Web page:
Wednesday, November 30, 2005

Can You See Pain in Works of Art?

Art Muses, a great blog I've recently discovered, has an interesting item about a Forbes magazine article by a pathologist who "believes illness due to various causes can be seen in the art work of such great artist as Michelangelo, Raphael and Vincent Van Gogh."

I left this comment:
Whether one can actually see pain in works of art or not, I do think that the experience of pain often causes people to turn to art and that it may actually enhance the work of artists.

This is true not only of visual artists. I think of how C.S. Lewis, John Lennon, and Paul McCartney, for example, all had to deal with the deaths of their mothers when they were either children or pre-teens. My feeling is that pain such as this makes artistic expression attractive: It gives the artist some sense of control, some dominion of their own creation, in a world that is very much out of our control. They can imagine a different world. Or, in bitterness, they can portray the world they see around them in vivid, imaginative ways.
Does that seem true to you?


Pilgrim said...
This comment has been removed by the author.
Alexa Brett said...

Hi Mark,

I found your comment very interesting.
I do think that there is a certain need for self-expression that opens up when you have felt intense pain. It makes you more sensitive to the world around you. Somehow, you become more aware and intuned. This may a defense mechanisms for our survival. In any case, it does work wonders for artists to tap into, create and go beyond the ordinary. You are right, it might have a lot to do with controlling at least something in their lives.


Christopher Trottier said...

I think every experience, whether pleasurous or painful, enhances art.

EKENYERENGOZI Michael Chima said...

My genius is a product of such trials.

My genius saved me from suicide.

I turned my pains to my passions.
Like the Passion Flower.

We bleed to succeed.

Charlie said...

I'm not sure about physical illness, but in my own experience grief and emotional pain creates a search for answers and a need to find a way to balance unbalanced equations. You know in Romans 8:26 where Paul talks about "groanings too deep for words..." It seems to me that it is possible to express such things in art (visually), in poetry (through metaphor), in music (through emotion), when they can't be adequately expressed in words written or spoken.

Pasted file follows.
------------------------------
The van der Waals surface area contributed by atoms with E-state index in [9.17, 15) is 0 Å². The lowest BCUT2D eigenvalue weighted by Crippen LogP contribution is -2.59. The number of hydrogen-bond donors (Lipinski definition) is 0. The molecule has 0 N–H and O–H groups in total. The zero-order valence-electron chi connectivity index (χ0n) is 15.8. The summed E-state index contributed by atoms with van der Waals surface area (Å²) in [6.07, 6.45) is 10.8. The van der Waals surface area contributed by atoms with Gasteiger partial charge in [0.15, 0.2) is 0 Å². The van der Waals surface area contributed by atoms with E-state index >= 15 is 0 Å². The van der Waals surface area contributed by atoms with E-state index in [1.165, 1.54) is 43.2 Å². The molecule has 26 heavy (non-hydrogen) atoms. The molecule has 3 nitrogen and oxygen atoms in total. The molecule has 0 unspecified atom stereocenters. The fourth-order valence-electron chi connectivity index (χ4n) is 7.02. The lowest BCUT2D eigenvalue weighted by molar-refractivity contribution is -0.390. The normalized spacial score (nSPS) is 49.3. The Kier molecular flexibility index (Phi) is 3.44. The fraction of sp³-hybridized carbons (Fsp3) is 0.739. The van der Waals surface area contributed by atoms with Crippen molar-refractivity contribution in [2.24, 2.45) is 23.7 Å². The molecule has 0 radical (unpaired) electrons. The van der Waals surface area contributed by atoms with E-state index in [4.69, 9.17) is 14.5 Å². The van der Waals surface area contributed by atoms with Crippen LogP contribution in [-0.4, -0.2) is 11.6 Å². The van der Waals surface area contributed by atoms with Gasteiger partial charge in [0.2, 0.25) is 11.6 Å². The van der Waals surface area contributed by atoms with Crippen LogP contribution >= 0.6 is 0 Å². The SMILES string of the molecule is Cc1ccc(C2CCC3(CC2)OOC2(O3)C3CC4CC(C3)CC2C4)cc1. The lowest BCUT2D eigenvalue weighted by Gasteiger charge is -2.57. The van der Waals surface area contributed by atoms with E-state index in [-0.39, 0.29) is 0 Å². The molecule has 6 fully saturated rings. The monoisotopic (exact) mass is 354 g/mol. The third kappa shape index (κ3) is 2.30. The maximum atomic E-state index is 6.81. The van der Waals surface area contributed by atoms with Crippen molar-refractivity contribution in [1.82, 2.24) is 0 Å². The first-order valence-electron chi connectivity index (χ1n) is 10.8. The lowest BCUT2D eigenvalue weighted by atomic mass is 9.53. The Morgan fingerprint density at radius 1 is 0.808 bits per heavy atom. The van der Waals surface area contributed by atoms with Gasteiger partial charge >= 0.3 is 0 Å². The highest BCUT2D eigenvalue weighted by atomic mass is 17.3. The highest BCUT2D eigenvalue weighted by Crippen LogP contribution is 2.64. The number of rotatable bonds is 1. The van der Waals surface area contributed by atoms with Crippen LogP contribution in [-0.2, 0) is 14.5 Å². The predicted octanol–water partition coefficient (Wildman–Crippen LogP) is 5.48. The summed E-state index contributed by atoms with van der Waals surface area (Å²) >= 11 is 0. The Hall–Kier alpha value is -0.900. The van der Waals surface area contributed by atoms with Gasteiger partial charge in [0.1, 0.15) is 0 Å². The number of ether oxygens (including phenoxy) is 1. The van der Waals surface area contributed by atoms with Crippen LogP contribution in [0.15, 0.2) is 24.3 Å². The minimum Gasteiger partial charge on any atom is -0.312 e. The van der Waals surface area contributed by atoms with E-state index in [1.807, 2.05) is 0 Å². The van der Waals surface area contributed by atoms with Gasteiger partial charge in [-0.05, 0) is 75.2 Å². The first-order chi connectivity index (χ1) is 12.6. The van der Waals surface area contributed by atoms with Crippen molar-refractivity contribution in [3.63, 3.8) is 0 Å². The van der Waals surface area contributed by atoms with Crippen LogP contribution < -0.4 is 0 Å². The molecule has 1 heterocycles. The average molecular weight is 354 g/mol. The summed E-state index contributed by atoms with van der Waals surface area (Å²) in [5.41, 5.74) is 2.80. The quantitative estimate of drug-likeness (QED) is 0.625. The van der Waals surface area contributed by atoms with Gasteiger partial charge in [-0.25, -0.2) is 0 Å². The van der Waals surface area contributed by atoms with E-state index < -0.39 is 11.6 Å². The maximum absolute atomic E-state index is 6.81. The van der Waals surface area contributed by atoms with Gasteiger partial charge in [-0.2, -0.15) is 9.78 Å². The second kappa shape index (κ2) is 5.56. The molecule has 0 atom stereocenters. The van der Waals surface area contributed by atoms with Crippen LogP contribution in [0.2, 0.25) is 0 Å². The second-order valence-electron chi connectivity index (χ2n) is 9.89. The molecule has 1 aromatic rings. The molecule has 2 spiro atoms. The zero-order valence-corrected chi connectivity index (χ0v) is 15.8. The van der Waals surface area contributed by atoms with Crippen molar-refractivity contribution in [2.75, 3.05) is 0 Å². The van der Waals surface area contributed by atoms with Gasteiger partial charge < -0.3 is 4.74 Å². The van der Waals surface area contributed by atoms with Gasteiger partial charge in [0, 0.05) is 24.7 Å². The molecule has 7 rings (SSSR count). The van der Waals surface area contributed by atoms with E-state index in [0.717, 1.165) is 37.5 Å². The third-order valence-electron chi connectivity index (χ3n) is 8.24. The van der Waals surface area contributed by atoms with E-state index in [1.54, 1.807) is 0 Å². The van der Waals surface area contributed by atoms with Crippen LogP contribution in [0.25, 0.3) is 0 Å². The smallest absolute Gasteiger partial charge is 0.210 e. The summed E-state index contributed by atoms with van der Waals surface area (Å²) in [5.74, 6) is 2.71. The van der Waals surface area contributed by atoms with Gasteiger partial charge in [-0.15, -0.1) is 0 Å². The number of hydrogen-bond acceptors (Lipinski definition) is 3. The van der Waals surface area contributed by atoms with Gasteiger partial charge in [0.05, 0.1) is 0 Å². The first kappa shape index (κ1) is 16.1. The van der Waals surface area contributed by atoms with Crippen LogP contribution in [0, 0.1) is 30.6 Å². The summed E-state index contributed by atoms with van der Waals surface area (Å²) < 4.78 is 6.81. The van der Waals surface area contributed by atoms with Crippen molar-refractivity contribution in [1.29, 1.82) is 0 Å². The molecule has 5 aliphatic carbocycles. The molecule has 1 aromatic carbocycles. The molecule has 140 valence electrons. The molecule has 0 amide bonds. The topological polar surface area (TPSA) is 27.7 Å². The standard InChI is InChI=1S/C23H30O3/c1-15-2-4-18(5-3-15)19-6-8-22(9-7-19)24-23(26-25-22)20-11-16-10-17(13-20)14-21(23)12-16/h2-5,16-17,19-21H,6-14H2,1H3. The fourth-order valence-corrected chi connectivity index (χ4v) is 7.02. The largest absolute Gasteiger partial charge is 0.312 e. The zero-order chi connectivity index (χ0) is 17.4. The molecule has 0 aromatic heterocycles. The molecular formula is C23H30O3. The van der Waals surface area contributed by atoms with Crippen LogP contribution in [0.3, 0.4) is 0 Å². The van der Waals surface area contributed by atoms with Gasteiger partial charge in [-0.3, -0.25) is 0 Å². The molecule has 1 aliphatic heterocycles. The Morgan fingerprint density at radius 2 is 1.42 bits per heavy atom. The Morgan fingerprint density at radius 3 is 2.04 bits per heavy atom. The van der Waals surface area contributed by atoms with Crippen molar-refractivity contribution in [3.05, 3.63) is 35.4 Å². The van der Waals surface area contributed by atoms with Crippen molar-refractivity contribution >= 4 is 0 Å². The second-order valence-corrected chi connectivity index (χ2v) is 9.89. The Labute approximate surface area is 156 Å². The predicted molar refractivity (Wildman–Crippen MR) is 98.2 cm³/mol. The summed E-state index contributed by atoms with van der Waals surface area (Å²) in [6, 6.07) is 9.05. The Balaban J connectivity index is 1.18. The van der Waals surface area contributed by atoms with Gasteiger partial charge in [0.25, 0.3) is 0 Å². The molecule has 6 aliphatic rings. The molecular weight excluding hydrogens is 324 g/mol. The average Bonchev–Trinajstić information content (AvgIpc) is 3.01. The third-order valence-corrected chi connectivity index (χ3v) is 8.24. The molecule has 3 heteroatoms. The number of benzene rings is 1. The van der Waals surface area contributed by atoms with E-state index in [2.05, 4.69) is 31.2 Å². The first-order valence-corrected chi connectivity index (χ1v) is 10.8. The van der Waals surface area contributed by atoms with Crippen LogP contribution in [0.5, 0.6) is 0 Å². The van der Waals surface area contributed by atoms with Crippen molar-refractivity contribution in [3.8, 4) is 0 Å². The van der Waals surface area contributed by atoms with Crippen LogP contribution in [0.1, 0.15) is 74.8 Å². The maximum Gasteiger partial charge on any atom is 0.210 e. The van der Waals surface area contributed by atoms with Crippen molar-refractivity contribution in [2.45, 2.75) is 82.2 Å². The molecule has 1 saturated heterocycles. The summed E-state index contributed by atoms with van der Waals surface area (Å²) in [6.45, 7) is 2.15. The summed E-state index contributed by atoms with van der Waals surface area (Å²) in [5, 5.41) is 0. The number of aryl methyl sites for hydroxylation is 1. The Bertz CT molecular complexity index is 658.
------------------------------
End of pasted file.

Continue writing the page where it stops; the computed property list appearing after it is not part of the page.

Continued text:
Kay Redfield Jamison has written in Touched With Fire that artistic people are much more prone to psychological disorders than the normal population. If true, are such troubled people driven to art as a way of dealing with their troubles, or (as Jamison believes) does artistic talent sometimes spring from a misfunctioning in the mind?

Sorry if this is off topic, but your question reminded me of it.

Mark Daniels said...

Thank you to everybody for your comments.

This has been an interesting discussion.


P_J said...


Good thoughts. Yes, I agree. A wonderfully gifted and wise seminary professor said that all art is the expression of either the beauty of creation, the corruption of the fall, or the longing for redemption.

Art can certainly come out of joy, but I think there is something especially powerful about art that comes from the pain of brokenness.

Along the same lines, I've always appreciated Henri Nouwen's The Wounded Healer. Pain can be an opportunity to serve others and in so doing, to find healing ourselves. I think in this way art and ministry are related fields.

Mark Daniels said...

Outstanding observations.

I'm reading a Nouwen book right now, in fact.

I love it when you leave your insightful comments here. Thanks very much!